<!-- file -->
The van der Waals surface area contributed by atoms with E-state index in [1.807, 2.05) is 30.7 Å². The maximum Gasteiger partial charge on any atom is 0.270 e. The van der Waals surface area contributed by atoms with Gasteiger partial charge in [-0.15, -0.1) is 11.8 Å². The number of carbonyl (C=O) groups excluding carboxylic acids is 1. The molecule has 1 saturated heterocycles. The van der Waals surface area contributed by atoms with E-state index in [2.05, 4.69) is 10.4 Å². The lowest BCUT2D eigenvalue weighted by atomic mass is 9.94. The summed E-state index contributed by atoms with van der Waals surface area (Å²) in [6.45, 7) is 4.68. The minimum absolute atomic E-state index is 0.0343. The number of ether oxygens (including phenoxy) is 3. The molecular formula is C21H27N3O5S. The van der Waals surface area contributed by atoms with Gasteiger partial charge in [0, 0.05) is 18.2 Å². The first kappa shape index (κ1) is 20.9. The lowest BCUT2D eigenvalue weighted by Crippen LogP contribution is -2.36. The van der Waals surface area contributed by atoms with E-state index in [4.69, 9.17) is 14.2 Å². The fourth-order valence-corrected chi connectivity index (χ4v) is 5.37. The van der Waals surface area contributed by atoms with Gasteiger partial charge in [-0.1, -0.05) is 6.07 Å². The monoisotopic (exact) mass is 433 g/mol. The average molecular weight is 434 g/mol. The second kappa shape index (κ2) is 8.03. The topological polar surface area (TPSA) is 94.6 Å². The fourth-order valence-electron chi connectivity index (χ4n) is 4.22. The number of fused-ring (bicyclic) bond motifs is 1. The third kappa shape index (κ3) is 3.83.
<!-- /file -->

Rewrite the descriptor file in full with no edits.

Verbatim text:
The van der Waals surface area contributed by atoms with E-state index in [1.807, 2.05) is 30.7 Å². The maximum Gasteiger partial charge on any atom is 0.270 e. The van der Waals surface area contributed by atoms with Gasteiger partial charge in [-0.15, -0.1) is 11.8 Å². The number of carbonyl (C=O) groups excluding carboxylic acids is 1. The molecule has 1 saturated heterocycles. The van der Waals surface area contributed by atoms with E-state index in [2.05, 4.69) is 10.4 Å². The lowest BCUT2D eigenvalue weighted by atomic mass is 9.94. The summed E-state index contributed by atoms with van der Waals surface area (Å²) in [6.45, 7) is 4.68. The minimum absolute atomic E-state index is 0.0343. The number of ether oxygens (including phenoxy) is 3. The molecular formula is C21H27N3O5S. The van der Waals surface area contributed by atoms with Gasteiger partial charge in [0, 0.05) is 18.2 Å². The first kappa shape index (κ1) is 20.9. The lowest BCUT2D eigenvalue weighted by Crippen LogP contribution is -2.36. The van der Waals surface area contributed by atoms with E-state index in [4.69, 9.17) is 14.2 Å². The fourth-order valence-corrected chi connectivity index (χ4v) is 5.37. The van der Waals surface area contributed by atoms with Gasteiger partial charge in [-0.1, -0.05) is 6.07 Å². The monoisotopic (exact) mass is 433 g/mol. The average molecular weight is 434 g/mol. The second kappa shape index (κ2) is 8.03. The topological polar surface area (TPSA) is 94.6 Å². The fourth-order valence-electron chi connectivity index (χ4n) is 4.22. The number of fused-ring (bicyclic) bond motifs is 1. The third kappa shape index (κ3) is 3.83.